Read the full article Power FX Cheat Sheet for Commands in Model-Driven Apps

Model-Driven App - Power FX Commands Cheat Sheet for Model-Driven Apps

Learn about Power FX Cheat Sheet for Commands in Model-Driven Apps

Power FX, Microsoft's new approach to creating logic and visibility rules in Model-Driven Apps, has replaced the traditional JavaScript and RibbonWorkbench. This article provides a comprehensive reference guide for common Power FX snippets used in customizing Commands in Model-Driven Apps.

The first section of this guide walks you through the necessary prerequisites required to comprehend this article fully. The basic knowledge about Power FX, Ribbon Customization and Model-Driven Apps is indispensable. A handy link is provided in case you need to create a trial environment for a hands-on experience in customizing apps.

The subsequent section showcases instructions to set up notifications in a Model-Driven Apps, discussing how to create success and abort dialogs, and notification messages. Notification banners form an essential part of this setup, and different types of notification banners such as Success, Information, Warning, and Error are explained in great detail.

The article further delves into visibility formulas in Model-Driven Apps, explaining how to display or conceal Commands in a list view based on certain conditions. It elaborates on how Commands can be made visible or hidden during record creation, and how to display Commands based on record data.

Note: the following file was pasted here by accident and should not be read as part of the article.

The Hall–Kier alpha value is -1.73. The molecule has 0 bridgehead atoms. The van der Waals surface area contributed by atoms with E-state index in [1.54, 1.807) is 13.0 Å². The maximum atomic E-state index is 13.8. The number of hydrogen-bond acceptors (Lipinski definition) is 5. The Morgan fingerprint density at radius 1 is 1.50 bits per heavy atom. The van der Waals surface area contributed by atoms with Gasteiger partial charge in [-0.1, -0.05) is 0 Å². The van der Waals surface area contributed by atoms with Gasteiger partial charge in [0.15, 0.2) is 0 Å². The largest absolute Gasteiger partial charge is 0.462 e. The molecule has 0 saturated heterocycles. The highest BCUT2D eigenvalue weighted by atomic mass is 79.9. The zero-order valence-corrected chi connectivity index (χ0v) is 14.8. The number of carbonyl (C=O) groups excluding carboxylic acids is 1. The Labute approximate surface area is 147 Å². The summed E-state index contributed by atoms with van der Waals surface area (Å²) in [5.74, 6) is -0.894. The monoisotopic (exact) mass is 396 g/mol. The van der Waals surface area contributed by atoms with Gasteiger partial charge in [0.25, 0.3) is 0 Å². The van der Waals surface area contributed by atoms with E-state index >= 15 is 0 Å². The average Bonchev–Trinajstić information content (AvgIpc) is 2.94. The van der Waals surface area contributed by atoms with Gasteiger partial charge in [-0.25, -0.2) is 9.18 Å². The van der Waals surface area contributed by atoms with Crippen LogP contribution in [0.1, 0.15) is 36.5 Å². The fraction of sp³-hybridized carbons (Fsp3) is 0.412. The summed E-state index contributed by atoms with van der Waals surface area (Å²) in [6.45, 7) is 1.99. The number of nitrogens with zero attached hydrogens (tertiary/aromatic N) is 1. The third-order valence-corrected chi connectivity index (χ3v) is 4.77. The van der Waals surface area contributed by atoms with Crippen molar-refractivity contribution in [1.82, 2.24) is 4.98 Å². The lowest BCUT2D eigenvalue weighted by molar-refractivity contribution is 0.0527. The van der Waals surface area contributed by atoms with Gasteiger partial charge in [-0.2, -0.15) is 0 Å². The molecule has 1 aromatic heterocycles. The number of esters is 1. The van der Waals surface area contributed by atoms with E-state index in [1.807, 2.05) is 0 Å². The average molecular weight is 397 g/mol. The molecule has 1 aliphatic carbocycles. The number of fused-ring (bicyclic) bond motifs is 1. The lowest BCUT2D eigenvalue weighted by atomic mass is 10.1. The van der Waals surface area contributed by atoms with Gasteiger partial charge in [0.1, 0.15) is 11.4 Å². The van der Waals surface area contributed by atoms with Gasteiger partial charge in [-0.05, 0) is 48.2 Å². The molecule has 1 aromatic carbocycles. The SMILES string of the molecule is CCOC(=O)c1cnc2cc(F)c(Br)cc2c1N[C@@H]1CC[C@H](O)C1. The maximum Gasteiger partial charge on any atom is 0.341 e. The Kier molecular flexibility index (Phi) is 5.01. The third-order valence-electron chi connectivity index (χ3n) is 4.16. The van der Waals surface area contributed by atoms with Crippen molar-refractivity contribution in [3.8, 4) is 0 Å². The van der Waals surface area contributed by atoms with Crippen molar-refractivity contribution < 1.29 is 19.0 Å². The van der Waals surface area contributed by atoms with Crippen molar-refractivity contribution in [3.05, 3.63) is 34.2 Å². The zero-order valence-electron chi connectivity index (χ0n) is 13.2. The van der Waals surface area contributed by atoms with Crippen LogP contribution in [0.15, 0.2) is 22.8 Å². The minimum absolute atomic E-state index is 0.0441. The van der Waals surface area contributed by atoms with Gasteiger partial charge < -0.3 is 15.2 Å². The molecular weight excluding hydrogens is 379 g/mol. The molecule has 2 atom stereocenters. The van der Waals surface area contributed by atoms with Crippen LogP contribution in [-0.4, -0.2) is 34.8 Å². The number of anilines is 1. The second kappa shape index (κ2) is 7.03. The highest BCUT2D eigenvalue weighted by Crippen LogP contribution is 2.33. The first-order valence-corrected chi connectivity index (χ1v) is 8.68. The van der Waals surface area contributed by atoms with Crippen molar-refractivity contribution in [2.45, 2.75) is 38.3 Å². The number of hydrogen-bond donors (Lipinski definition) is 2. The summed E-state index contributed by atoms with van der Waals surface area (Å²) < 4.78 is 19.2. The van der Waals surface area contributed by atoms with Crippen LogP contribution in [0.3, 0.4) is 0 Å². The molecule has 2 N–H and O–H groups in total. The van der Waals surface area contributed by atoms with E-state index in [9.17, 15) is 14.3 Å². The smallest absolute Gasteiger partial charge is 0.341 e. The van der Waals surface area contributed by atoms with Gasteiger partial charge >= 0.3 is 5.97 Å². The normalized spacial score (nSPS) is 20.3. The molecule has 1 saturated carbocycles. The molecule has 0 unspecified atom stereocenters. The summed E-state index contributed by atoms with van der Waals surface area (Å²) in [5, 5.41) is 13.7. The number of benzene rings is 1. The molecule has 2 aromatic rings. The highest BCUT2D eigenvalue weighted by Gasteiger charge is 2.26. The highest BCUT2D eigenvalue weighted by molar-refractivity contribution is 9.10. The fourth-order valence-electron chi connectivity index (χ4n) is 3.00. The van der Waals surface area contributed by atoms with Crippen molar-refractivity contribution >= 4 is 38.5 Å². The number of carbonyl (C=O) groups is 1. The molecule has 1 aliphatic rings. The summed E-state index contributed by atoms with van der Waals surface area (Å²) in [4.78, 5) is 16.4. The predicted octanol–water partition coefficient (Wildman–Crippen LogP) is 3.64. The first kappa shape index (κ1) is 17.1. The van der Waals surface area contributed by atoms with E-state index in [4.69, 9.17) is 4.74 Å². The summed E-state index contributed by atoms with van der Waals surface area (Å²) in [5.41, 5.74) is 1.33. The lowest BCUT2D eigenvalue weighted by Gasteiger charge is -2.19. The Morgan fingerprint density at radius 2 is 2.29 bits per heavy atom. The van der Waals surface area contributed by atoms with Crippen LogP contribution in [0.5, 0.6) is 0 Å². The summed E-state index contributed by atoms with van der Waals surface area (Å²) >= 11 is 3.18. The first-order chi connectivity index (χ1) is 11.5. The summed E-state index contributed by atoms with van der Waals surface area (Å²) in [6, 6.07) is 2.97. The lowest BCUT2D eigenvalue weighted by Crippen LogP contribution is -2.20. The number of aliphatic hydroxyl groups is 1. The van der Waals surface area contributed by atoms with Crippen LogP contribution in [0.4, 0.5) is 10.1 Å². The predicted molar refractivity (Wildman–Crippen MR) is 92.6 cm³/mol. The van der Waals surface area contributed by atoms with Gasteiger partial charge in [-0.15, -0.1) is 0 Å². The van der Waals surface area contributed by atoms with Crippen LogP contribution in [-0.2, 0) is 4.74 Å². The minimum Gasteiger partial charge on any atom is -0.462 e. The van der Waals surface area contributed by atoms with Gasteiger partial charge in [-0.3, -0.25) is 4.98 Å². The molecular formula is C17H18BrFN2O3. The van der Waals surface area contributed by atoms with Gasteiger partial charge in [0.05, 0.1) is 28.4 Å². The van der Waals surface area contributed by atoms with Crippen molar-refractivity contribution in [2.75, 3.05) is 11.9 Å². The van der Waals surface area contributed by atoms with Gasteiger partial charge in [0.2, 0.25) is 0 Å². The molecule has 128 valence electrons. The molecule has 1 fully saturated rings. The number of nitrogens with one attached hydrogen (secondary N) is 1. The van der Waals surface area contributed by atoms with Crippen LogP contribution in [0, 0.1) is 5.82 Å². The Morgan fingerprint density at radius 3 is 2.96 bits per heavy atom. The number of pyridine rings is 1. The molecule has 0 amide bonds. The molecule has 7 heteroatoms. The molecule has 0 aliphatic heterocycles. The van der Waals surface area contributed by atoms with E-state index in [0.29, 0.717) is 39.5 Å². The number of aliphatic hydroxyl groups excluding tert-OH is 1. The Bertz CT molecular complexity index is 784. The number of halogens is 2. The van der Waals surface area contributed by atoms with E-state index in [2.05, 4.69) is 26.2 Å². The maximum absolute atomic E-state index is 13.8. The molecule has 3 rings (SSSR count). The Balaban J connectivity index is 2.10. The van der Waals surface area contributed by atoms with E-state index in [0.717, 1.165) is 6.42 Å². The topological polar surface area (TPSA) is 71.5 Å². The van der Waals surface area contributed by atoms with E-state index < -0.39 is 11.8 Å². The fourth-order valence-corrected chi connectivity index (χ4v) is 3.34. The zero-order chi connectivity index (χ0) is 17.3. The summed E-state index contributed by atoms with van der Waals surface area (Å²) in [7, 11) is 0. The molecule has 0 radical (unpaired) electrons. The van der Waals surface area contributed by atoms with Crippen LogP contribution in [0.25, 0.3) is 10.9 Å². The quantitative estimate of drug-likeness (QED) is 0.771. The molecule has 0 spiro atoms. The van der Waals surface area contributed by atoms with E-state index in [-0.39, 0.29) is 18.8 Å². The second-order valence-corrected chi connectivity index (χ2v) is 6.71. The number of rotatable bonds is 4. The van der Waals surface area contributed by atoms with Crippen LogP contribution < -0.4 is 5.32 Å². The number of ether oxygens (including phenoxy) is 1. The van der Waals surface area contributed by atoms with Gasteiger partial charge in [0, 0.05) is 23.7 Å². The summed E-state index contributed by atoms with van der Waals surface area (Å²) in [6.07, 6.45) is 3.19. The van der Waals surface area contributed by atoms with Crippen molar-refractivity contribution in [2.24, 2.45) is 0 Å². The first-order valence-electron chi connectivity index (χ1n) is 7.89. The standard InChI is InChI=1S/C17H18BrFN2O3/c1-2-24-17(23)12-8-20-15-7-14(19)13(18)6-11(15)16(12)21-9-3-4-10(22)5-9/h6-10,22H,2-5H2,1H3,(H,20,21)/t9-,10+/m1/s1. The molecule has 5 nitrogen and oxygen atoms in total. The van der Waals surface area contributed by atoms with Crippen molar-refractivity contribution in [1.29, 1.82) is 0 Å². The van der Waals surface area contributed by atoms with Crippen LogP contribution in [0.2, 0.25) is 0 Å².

Subsequently, the guide discusses the deployment of Patch Function (Update and Create) with practical examples. It elaborates on creating a related record on the current record, updating current record as well as multiple selected records in a list. Furthermore, it presents an example of updating multiple selected records based on certain criteria with user feedback if they don’t match.

The subsequent section talks about navigating to default and specific system views of the table using Power FX. It explains how to open multiple records in a new tab or specific external source (like Brønnøysundregisteret, a Norwegian business registry).

Finally, the guide concludes by highlighting the vast range of functionalities that can be achieved using Power FX and Commands in Model-Driven Apps. The link at the end takes you to a page enlisting the limitations of functions for customizing Commands.

The reader can explore the given resource links for further readings navigating the complexities of PowerFX and its use in model-driven applications.

For more Power FX content, the reader is invited to visit the website and read the latest posts.

By the end of this guide, you will have a basic yet comprehensive understanding of how to use Power FX for customizing Commands in Model-Driven Apps.